Getting ready in the morning was pretty easy because most of our clothing was in the laundry. I wore a cute cotton dress and would regret it. We were spend the day in joburg ( Johanasburg ) and unknown to me, it is always a bit colder in joburg because it is a higher altitude. We all barreled on to the bus. The trailer that carries luggage was attached to the back because of a miscommunication so the whole day we dragged a bit of extra weight on our tail. Joburg is 40 mins away from Pretoria. Halfway to joburg, we stopped at a large gas station and picked up our tour guide. Thomas grew up in Soweto and said he knew lots of people and was well connected in the area. He kept making a joke about locking his windows and I didn’t understand it. Different humors.
We first drove around the residential area of joburg. The rich area is very rich and on a different level than we have seen in Pretoria. They have fences that you couldn’t even throw a ball over, tennis courts, and a school that looks like a fancy old college. We drove by Nelson Mandelas old house. They don’t know who lives there now but security looked tight. We all got of the bus at scenic overlook.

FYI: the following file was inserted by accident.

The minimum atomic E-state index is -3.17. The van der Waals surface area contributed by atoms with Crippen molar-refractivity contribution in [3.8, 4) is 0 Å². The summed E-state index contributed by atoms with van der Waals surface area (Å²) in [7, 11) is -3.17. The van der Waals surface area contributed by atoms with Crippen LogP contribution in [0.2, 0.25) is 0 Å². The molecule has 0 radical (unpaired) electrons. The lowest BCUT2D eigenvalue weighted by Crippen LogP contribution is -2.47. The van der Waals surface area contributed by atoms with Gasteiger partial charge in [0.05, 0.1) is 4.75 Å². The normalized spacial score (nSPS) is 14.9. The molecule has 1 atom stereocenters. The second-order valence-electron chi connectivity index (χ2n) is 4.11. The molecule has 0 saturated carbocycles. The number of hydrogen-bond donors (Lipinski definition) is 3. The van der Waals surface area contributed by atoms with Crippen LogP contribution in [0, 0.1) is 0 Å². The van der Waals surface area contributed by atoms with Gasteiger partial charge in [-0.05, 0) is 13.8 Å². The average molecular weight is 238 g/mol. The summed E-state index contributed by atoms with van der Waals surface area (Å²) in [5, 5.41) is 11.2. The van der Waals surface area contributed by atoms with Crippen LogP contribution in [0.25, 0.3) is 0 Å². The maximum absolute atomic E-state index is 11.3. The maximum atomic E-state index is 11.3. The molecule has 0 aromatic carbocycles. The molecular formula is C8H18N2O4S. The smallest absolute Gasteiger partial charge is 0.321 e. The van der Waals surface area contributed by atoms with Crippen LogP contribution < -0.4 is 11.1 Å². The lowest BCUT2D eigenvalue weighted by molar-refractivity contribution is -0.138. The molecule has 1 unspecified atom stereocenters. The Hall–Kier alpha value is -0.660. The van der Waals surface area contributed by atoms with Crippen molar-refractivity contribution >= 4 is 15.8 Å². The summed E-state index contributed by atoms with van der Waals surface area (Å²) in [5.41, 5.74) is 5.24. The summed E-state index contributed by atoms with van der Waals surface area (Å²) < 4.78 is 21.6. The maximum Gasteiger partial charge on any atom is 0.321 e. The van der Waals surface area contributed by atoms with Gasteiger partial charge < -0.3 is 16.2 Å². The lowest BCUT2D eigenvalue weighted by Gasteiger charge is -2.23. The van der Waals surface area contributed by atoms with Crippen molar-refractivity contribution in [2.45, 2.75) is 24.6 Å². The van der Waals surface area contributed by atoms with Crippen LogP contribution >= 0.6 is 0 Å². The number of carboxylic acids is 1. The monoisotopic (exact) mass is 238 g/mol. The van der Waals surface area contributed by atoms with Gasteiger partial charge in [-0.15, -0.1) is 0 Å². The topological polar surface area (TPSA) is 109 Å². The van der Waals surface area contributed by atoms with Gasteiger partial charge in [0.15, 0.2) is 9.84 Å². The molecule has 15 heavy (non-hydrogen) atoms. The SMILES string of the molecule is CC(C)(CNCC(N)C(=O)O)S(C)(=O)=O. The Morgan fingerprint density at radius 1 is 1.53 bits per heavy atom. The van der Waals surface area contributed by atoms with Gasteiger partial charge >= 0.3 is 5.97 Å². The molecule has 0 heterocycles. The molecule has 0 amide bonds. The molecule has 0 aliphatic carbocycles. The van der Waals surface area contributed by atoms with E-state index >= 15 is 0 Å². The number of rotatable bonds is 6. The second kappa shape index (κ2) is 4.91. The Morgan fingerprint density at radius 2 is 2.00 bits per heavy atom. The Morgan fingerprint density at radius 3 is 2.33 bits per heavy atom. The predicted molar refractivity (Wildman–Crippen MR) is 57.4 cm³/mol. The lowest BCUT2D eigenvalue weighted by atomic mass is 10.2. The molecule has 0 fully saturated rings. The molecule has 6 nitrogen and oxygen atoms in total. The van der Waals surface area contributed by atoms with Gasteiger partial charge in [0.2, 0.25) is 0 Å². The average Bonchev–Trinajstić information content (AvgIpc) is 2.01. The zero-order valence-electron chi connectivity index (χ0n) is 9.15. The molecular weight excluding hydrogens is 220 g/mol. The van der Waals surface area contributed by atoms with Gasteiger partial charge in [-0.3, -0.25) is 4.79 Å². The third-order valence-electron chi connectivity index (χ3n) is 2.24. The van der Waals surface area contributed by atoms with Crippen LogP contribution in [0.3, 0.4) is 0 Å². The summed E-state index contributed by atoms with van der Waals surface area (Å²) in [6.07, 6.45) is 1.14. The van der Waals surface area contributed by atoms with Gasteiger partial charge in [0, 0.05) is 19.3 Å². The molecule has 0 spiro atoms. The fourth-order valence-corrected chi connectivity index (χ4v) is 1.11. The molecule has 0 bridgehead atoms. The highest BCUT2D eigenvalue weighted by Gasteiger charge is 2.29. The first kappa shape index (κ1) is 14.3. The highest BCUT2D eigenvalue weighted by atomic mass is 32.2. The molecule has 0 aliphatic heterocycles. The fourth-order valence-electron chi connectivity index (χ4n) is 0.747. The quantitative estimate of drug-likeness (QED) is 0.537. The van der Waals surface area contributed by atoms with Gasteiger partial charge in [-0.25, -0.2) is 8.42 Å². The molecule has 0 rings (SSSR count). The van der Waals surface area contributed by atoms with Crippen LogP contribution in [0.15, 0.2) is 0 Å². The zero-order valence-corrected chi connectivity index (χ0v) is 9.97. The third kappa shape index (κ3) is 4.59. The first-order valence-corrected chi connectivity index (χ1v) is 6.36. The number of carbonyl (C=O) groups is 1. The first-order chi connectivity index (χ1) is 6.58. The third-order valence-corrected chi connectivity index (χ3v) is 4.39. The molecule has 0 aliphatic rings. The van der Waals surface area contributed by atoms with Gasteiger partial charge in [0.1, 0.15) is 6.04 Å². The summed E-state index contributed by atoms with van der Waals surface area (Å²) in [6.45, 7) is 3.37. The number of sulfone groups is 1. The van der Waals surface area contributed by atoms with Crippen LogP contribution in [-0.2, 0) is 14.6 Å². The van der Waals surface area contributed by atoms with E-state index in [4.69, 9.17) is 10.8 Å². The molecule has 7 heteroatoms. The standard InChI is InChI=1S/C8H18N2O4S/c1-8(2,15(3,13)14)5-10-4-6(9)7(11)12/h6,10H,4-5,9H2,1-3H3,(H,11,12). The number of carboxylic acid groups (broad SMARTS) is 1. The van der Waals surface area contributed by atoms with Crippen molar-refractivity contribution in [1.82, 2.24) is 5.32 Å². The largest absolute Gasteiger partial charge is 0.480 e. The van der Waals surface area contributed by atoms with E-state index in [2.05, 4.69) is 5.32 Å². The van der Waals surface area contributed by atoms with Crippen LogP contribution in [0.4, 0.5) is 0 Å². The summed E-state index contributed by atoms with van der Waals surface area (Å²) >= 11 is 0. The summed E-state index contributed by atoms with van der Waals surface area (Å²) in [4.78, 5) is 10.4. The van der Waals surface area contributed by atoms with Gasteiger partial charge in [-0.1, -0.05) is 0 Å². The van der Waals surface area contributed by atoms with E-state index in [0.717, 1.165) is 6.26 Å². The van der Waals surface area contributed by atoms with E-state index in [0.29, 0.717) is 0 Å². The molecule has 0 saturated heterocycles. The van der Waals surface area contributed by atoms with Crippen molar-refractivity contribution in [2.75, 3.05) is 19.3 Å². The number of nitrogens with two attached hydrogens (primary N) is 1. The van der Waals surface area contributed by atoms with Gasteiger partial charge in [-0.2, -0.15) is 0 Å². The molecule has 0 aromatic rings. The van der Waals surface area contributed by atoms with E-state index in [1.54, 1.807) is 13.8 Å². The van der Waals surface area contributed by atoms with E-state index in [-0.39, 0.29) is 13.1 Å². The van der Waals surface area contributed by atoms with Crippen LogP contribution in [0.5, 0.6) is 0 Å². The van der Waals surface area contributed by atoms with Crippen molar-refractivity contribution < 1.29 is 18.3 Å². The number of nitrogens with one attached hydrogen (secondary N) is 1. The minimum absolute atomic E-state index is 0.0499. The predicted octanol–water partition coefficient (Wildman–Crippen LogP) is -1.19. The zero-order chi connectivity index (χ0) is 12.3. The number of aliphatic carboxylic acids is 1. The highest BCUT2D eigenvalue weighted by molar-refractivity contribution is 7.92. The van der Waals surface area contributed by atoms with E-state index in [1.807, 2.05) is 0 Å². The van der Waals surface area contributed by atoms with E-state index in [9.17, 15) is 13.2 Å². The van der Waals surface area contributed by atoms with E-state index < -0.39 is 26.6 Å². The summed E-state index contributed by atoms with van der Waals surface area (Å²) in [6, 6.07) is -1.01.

There was this super cute puppy like only a few weeks old in the back of someone’s house. I creeped on the puppy for a long time.
We got off the bus to visit Constitution Hill. It is where the current judges sit. It is also the site of the old jail. I love the way they restored the jail into a museum but also a functional space of offices. It was one of the only times I think I can see the concept work behind the design really work. It was really well done. There are the elevator shafts from one of the jails they tore down to make room for the new justice building.